Innovative guitarist returns to Tahoe
A dedication to family life and a Maine winter hastened the production of Harvey Reid’s new album, the release of which coincides with an appearance at Lake Tahoe Community College at 7:30 p.m. Wednesday, March 18.
Reid spoke from his southern Maine home March 9, before heading out on a two-week tour through California and Nevada. It had snowed 6 inches that day.
“It deepens our character,” he said. “It gets so deep sometimes we can’t stand it.”
Reid is a solo guitarist with 21 albums. But the last four records have been collaborations with his wife of five years, Joyce Anderson. The two have two small children, so now they are both resuming solo careers. One will tour while the other says home with the family.
Reid has made the California-Nevada trip for 19 years, but previously always in January.
“It’s not fair for me to give my wife the key to the snow blower on Jan. 7 and say ‘I’ll see you in three weeks, baby.’ So I decided to push it back and make a new album, and I got it done.”
“Blues and Branches” celebrates the slide guitar and will offer some surprises for Reid’s longtime followers. It has a blues autoharp track, a country and western song on a dobro, a “screaming” lap steel tune and “a bluegrass autoharp thing that is the fastest thing I’ve ever played in my life,” Reid said.
“I thought it was time for me to make a record and show the world that I haven’t gone soft hanging out with my beautiful wife singing harmonies,” he said. “My fans want to hear me rip it up a little bit and play some pretty strong music. They’re going to get a pretty strong dose. They’re going to shake their heads and go ‘Wow, I guess he isn’t over the hill yet.’ “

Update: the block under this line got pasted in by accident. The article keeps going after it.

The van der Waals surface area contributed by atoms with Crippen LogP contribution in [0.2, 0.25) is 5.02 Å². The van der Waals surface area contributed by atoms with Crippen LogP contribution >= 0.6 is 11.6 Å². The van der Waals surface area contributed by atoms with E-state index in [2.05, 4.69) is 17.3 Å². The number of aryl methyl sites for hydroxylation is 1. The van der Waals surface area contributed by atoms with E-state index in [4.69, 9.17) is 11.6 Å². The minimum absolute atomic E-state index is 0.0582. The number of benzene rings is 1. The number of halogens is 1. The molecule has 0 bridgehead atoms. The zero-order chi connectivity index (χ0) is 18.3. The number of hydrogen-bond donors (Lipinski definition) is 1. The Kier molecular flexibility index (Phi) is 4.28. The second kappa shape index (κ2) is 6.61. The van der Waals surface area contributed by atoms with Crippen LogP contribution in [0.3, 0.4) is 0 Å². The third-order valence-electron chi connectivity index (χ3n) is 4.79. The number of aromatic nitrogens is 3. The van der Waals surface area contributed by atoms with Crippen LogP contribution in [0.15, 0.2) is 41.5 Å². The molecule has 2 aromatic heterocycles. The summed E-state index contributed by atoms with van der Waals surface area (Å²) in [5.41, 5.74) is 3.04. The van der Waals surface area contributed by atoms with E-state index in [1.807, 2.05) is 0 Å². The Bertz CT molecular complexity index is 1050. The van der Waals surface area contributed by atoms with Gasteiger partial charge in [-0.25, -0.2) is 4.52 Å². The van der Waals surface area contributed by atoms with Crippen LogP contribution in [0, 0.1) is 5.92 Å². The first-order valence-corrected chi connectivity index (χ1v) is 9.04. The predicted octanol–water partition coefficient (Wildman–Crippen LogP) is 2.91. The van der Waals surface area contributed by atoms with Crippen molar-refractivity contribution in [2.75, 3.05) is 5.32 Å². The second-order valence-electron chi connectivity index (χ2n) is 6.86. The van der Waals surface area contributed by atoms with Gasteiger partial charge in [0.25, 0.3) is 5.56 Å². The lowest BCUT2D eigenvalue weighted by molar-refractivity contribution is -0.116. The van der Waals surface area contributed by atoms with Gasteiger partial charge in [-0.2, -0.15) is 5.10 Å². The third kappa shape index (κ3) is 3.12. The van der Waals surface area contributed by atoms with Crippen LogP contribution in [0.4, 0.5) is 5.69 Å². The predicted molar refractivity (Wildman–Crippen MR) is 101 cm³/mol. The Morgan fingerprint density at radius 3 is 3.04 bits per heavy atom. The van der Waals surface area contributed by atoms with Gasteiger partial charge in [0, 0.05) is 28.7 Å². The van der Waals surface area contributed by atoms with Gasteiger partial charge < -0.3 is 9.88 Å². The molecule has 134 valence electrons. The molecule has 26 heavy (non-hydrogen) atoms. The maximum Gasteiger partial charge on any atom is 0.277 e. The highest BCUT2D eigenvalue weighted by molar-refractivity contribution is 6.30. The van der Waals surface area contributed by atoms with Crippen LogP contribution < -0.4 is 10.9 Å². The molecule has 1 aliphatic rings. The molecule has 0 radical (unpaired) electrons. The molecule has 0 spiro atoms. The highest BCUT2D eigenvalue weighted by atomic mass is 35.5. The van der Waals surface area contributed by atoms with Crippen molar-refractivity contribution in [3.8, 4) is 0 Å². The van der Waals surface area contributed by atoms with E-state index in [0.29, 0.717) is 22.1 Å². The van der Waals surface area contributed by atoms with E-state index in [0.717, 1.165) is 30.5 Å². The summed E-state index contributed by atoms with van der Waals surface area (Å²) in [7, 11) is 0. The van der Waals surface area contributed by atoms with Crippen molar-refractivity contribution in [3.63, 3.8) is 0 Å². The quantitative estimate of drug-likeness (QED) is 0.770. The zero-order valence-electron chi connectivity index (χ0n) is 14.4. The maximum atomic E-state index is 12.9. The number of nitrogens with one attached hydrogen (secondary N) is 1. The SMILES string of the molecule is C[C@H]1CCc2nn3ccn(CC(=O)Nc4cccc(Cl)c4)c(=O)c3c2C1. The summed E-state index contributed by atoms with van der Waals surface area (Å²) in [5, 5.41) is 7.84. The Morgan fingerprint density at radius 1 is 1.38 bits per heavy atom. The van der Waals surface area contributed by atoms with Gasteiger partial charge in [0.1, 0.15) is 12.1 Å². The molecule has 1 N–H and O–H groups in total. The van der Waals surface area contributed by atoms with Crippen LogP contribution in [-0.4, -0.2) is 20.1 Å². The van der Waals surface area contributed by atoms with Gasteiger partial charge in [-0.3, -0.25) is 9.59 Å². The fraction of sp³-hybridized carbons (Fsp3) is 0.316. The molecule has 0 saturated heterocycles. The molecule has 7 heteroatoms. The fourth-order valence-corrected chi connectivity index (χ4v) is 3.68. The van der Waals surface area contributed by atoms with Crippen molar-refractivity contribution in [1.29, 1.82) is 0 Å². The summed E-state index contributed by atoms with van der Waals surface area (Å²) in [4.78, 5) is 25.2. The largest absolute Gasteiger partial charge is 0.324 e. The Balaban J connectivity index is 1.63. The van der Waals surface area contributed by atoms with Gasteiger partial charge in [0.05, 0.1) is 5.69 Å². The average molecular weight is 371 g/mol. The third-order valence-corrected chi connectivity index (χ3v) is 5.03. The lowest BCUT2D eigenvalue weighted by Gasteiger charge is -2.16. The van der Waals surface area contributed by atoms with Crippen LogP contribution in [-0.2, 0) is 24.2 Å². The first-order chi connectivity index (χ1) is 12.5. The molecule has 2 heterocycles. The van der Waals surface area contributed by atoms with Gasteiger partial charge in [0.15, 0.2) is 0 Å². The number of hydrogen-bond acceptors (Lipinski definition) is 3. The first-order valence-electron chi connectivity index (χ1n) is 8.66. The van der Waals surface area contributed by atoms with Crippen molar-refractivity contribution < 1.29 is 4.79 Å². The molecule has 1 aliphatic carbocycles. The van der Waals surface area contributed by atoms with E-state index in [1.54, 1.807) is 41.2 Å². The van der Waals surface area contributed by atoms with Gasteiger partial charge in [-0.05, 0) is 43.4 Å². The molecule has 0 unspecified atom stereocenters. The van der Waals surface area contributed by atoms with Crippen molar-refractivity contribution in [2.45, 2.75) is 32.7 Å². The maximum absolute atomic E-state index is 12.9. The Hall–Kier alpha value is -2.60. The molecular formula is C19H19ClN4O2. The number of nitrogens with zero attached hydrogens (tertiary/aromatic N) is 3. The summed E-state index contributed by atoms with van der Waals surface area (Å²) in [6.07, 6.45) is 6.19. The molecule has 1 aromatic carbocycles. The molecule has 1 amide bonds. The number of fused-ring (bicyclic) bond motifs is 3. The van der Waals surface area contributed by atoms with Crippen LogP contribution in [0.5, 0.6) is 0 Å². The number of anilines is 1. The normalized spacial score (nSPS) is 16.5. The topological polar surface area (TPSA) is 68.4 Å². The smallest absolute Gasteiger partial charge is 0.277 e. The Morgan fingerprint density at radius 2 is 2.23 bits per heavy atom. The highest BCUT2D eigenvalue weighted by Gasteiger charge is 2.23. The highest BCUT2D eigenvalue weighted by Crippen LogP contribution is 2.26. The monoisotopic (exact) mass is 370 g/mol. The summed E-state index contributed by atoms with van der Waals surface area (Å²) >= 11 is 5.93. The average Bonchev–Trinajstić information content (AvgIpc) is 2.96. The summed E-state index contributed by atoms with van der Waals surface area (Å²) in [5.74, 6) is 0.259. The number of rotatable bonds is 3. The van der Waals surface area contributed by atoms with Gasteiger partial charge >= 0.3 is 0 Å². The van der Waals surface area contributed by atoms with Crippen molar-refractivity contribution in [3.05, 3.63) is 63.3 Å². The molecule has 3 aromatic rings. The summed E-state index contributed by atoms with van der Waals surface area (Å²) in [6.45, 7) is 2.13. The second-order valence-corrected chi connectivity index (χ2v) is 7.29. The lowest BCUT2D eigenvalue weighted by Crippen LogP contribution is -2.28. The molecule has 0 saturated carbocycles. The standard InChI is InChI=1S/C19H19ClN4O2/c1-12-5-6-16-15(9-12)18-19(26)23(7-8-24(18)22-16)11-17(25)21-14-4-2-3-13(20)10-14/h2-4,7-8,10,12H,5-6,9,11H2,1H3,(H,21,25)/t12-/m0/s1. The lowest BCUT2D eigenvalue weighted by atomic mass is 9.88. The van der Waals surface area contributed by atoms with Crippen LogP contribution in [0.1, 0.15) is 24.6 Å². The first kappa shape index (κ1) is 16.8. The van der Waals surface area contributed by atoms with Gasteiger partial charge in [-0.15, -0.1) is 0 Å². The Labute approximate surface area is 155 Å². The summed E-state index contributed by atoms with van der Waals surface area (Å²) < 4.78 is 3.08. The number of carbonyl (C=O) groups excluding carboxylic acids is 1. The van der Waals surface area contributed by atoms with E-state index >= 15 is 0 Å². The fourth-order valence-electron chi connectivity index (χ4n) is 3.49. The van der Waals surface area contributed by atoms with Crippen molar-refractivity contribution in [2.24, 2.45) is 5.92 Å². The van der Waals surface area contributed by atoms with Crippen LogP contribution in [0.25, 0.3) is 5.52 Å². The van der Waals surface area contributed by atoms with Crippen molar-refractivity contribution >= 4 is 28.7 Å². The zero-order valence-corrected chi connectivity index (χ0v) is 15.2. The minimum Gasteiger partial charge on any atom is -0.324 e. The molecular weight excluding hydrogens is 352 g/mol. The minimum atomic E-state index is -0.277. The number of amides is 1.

Reid describes his music as “unpop,” saying he’s made a good living for 35 years not chasing the bright lights.
“I lived in Nashville in the ’70s I saw the game and I didn’t like it,” he said. “I didn’t want to play that game. I looked to find a way to feed myself and lead a dignified life as a musician. I found a middle ground. I didn’t want to live in my car anymore, and I didn’t want to get involved with limousines and lawsuits and the whole game of music industry. I moved as far away from L.A. and Nashville as I could get.”
The Wednesday, March 18, show will be Reid’s third Duke Theater performance in as many years.
“I am the opposite of whatever they get at the casinos,” he said. “There always seems to be a real devoted audience that comes out to hear things that are unlike the glitzy showbiz kind of music.”
Reid is an innovator. In the late 1970s he invented a partial capo for his guitar, an accessory which enables a player to shorten some of the strings and create hybrid tuning. In 1988 he said he was the first artist to release an album independently. He never uses a set list.
“There’s no way I can do a show that’s scripted,” he said. “I have to do what my spirit demands at the moment, and I’ve got decades of songs rattling around in me, so some weird stuff might come out right about when I come to Tahoe. When I hit there I’ll be somewhere between warmed up and burned out.”
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